The masses of CrossFit athletes who have publicly condemned CrossFit CEO Greg Glassman or even boycotted the Games, have proven than the sport’s values are worth more than cheap words and they should be praised for their stance.

Glassman replied to a tweet by the Institution for Health Metrics and Evaluation that discussed the link between public health and racism. The CEO wrote “It’s FLOYD-19” and adding how their model for lockdown had failed, referring to George Floyd who was killed by a white police officer in the US and the ongoing Covid-19 pandemic.

He later apologised for using George Floyd’s name to make his point, but doubled down on his suggestion that lockdown was a bad idea, adding his tweet “was a mistake, not racist but a mistake”.

But the damage was done. Two of the main sponsors, Rogue and Reebok, had already withdrawn from the sport. But more importantly, dozens of athletes took to social media to speak out against Glassman or even boycott the CrossFit Games until there was a change in leadership.

Sponsors abandon CrossFit after CEO’s George Floyd tweet

So many sports profess “values”. The only problem with values, is they are very vague, no one can fully articulate what they are and usually they are dropped as soon as there is something on the line.

Rugby, for example, prides itself on sportsmanship and acts shocked when a crowd boos a kicker, even though most rugby crowds will boo any kicker if the match is on the line. Trail running praises its own amateur values, whatever that means, even though the top runners are already full-time professional runners.

CrossFit’s values are centred on community. It is easy to profess community when all it means is a high-five to a fellow athlete that has just finished a workout, or to cheer on a competitor. But CrossFit athletes across the globe have now shown they are willing to stand by their community, even when at a real and tangible personal cost.

Noah Ohlsen, second at the 2019 CrossFit Games, and Chandler Smith, one of the sports most high-profile black athletes, both said they will not compete at the 2020 CrossFit Games unless there is change in leadership. Three-time winner of the CrossFit Games Tia-Clair Toomey said her “future with CrossFit is unclear and depends on the direction of HQ”. The most decorated CrossFit athlete Rich Froning said he would no longer follow a sport lead by Glassman. Other high-profile athletes are taking a similar stance.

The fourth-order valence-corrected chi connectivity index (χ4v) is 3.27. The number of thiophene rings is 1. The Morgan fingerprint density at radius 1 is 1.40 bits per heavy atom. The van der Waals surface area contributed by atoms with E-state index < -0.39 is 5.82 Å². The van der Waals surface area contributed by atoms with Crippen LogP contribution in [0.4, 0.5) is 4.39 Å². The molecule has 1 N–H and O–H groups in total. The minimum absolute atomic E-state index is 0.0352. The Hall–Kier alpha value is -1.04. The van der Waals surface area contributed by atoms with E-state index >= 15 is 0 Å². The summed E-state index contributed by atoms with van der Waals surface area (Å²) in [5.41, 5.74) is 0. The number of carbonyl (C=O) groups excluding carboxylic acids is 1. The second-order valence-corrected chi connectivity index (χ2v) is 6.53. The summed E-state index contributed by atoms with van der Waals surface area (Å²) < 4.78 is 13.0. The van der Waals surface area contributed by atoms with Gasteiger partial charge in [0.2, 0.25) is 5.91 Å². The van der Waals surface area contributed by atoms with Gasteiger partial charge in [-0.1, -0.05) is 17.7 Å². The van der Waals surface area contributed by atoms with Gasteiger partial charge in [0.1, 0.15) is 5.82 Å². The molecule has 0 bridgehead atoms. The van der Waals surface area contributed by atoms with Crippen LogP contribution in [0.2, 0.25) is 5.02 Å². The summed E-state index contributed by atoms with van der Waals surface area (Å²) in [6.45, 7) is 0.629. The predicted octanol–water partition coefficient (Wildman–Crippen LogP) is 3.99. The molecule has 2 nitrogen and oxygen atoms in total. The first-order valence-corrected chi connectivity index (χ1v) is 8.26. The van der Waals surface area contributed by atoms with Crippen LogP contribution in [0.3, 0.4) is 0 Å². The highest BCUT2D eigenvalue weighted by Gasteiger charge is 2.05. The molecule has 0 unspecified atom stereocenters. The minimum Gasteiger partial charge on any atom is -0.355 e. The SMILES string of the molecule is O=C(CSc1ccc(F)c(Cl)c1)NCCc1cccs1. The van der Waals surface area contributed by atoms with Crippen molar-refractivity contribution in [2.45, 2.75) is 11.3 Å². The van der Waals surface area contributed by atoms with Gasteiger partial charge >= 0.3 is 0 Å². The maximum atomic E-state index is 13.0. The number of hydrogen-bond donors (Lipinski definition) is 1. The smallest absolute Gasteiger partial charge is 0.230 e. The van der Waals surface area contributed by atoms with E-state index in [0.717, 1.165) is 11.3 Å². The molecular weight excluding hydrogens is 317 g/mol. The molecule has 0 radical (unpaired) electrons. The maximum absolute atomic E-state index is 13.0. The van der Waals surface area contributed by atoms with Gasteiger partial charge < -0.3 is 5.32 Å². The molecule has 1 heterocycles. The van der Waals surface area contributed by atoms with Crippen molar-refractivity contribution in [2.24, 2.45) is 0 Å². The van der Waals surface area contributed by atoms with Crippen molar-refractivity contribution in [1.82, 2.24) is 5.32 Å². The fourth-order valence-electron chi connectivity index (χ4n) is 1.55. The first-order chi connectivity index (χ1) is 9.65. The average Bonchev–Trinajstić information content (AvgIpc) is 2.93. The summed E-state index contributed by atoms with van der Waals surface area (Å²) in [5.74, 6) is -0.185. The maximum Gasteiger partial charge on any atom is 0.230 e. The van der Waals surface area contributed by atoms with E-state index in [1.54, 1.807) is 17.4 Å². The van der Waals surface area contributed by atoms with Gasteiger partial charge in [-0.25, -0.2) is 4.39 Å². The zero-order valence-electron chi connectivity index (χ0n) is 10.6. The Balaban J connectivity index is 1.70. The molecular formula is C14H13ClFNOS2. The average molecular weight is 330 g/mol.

They have put their money where their mouth is, and have shown they take the sport’s values seriously and will not accept any breach of them, no matter the cost.

And the cost is real – many have a chance to win the 2020 CrossFit Games, and with it the US$300,000 prize money. They all have sponsorship deals intertwined with their positions in the sport. If they do not compete, will the deals still materialise?

And all of this is in the midst of the financial uncertainty of Covid-19, when there are no other competitions to enter to win money or boost their profile while companies’ sponsorship budgets are shrinking. Who could blame them for staying silent?

During the most uncertain economic times in generations, these athletes proved they are prepared to put their careers on the line because of the importance CrossFit places on community above all else. For that, they should be praised to the hilt.

As for CrossFit Inc., it is time for them to show the same commitment to the community. So far, all they have done is allow Glassman to tweet his non-apology via the official account. They need to heed the call from the most important people in their sport – crossfitters of all abilities – and sack Glassman and condemn his comments.

Only then, will the tone from the top match the rest of the sport in welcoming anyone, from any background, who wants to join a CrossFit gym.